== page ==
Dead heat

Old is new again as conservatism defines museums' summer survival strategies
Tut Tut!


TREND Summer's not over, but it might not be too soon to identify Michael Jackson's passing as the touchstone cultural event of season. Icons and paradigms have been crumbling at a remarkable clip: California narrowly avoided a financial abyss, stalwart businesses folded, major pop and art figures died. New Langton Arts, a venerable San Francisco alternative gallery, may not survive the season.

Art museums are inherently rigid institutions. As much as they've been loosening up with livelier programs, they exist to present, collect, and protect the ever-fracturing canon. It's difficult not to survey San Francisco's big-ticket summer shows without considering recessionary measures. As endowments shrank, it was widely reported that museums would be tightening their belts by concentrating on their collections rather than on creating expensive new shows, and by presenting exhibitions for longer stretches of time. These shifts seem more like retrenchment than exciting revisions.

The de Young Museum's current "Tutankhamun and the Golden Age of the Pharaohs" exhibition is perhaps more interesting as a barometer than as a well-designed (albeit to resemble a deluxe burial chamber) state-of-the-art showcase of ancient artifacts. It is, first and foremost, a return to proven formulas. Tut was the subject of the first museum blockbuster, and it worked like gangbusters for the de Young in 1979. Back then the boy king seemed to compete with a vibrant Farrah Fawcett for poster space on teen walls, but currently, evidence of him outside of banners on SF light poles seems scant. The pharaoh's not the media darling he once was, but apparently the Fine Arts Museums, of which the de Young is a part, is banking on him. (Ironically, Tut is organized by a subsidiary of AEG Live, which also produced the ill-fated Michael Jackson tour.)

Tut is firmly placed as a multiseason blockbuster, a cash cow to be milked into spring. He'll be followed by an Impressionism show, another safe bet the de Young has made before. The Legion of Honor's print retrospective devoted to John Baldessari — an uncharacteristically contemporary artist for the space — will be followed in December by a Cartier jewelry show.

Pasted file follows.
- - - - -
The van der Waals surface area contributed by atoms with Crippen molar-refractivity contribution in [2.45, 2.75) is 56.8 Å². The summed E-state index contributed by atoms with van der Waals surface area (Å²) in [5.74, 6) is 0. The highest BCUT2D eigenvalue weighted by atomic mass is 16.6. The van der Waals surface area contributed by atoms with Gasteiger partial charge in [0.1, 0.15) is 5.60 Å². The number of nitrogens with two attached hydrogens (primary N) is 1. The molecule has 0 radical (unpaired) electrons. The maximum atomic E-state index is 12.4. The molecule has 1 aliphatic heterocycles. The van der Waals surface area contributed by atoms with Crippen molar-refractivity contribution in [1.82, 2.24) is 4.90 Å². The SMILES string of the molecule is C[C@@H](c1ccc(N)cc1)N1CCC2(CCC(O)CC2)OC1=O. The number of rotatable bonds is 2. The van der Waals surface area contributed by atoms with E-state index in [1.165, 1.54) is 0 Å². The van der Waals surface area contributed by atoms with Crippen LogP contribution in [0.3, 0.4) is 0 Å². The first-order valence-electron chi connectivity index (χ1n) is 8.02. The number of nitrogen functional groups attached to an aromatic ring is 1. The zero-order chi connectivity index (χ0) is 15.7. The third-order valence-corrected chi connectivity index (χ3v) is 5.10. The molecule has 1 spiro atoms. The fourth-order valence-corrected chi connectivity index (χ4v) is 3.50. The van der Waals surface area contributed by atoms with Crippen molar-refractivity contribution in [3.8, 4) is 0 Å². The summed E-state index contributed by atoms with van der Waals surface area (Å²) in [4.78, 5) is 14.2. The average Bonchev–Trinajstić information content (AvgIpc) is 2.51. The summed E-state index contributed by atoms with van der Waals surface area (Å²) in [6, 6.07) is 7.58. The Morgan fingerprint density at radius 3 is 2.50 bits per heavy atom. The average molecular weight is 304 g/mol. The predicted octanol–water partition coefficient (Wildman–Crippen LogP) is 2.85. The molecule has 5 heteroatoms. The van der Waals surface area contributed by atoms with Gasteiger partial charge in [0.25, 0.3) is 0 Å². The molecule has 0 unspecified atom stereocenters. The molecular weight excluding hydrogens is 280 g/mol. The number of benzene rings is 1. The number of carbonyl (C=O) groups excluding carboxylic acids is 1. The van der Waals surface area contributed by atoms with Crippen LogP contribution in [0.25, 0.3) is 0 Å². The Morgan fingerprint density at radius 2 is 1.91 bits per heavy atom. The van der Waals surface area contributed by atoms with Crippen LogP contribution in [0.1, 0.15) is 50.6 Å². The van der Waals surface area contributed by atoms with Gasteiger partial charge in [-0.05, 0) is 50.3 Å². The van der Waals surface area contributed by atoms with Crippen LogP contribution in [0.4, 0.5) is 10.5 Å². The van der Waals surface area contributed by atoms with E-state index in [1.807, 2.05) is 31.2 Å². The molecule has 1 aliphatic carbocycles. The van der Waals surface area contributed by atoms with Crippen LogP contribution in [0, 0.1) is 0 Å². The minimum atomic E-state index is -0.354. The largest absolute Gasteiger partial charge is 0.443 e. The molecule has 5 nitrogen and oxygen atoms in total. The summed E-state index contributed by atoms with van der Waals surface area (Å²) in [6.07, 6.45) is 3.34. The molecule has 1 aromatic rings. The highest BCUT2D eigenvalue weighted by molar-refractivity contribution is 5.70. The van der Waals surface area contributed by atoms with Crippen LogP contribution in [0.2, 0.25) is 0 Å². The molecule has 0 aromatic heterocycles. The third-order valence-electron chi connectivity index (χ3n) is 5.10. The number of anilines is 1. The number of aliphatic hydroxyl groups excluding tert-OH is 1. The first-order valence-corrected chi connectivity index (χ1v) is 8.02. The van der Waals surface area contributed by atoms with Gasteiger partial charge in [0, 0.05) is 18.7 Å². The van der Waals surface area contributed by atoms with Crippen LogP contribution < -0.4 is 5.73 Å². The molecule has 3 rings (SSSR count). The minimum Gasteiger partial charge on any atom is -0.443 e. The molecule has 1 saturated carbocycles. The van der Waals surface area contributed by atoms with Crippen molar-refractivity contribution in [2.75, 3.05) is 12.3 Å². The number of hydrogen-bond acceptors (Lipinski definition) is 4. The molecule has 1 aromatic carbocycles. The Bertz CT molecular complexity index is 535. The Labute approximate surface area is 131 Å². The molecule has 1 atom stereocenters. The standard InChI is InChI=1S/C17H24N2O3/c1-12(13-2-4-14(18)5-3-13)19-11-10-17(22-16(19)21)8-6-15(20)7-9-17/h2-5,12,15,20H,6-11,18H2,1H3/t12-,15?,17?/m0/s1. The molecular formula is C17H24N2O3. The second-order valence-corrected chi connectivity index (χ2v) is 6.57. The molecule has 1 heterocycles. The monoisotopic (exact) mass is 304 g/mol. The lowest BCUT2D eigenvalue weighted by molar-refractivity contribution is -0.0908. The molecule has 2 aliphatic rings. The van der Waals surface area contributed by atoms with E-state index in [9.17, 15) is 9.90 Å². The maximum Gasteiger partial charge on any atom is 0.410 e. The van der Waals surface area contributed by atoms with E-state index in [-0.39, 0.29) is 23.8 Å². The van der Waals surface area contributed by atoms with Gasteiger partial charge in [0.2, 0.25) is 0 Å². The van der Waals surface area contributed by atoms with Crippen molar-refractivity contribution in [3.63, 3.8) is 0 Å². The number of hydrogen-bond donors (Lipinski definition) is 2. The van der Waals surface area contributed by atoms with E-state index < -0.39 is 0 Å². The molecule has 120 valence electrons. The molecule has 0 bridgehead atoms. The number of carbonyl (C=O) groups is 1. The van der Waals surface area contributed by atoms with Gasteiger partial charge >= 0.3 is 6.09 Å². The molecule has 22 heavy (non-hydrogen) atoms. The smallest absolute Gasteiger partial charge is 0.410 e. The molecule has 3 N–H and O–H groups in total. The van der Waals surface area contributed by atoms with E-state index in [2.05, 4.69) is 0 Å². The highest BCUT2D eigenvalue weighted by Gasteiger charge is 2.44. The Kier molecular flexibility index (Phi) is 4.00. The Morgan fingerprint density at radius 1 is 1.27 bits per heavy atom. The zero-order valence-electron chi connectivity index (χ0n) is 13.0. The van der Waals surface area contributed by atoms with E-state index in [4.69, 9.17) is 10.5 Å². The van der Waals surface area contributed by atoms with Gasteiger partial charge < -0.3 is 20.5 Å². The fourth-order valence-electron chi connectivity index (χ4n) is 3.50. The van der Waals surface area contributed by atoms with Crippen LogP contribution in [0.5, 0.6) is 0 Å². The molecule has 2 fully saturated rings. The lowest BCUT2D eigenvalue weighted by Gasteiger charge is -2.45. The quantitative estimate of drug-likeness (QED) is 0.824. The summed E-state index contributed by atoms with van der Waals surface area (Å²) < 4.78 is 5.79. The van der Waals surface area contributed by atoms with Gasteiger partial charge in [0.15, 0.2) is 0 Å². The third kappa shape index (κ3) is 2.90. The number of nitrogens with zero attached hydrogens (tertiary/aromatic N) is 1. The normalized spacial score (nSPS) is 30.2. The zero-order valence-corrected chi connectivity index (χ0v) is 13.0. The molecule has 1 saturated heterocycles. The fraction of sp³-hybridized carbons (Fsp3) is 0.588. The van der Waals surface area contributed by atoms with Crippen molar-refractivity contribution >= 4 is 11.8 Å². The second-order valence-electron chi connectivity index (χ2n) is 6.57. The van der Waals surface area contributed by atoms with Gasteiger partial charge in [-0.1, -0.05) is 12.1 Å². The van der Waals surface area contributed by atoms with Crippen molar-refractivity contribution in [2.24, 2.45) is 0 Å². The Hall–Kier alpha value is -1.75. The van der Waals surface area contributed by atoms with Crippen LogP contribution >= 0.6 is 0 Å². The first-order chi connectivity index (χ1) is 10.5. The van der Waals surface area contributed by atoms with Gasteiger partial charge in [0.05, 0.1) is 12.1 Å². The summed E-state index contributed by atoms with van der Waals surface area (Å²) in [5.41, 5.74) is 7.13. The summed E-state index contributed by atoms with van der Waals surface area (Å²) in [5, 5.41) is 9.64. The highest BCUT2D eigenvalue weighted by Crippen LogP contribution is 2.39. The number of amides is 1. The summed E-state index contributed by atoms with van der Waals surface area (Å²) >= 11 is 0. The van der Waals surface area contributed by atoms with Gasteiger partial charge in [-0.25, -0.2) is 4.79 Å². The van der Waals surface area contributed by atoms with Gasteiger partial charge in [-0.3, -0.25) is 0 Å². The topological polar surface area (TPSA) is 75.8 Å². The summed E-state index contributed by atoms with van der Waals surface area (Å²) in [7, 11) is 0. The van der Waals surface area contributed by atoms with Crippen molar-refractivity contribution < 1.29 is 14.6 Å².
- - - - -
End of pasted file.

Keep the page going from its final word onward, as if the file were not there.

The Tut exhibition's press preview was bolstered by official optimism and ample refreshments. There was a spread of Middle Eastern nibbles and pyramid-shaped servings of custard, and media reps left with gift bags containing a catalog and chocolates. It seemed like the old days, before endowments took their Madoff hits. There was a panel of speakers in the theater. Fundraiser socialite Dede Wilsey said she wished her sons were as successful as the king. Zahi Hawass, secretary general of Egypt's Supreme Council of Antiquities, spoke of Tut discoveries with entertaining bluster. Gavin Newsom worked the civic booster angle, touting a power trio of summer museum shows: "Georgia O'Keefe and Ansel Adams: Natural Affinities" at SFMOMA ("Richard Avedon: Photographs 1946-2004" had yet to open), "Chagall and the Artists of the Russian Jewish Theater, 1919-1949" at the Contemporary Jewish Museum, and Tut at the de Young. Although each of these exhibitions puts forth a specific viewpoint on its subject — the Chagall show is driven by the fascinating sweep of political and theatrical history while "Natural Affinities" probes an artistic dialog — the list of names sounded emphatically conservative, even for summer blockbuster season. There's not a living artist in the bunch.

This isn't so strange — after all, big institutions follow Hollywood models by packing the houses with mainstream fare and saving the more thoughtful offerings for fall. Both SFMOMA and the de Young exceeded audience expectations last summer with their Frida Kahlo and Dale Chihuly shows, respectively.

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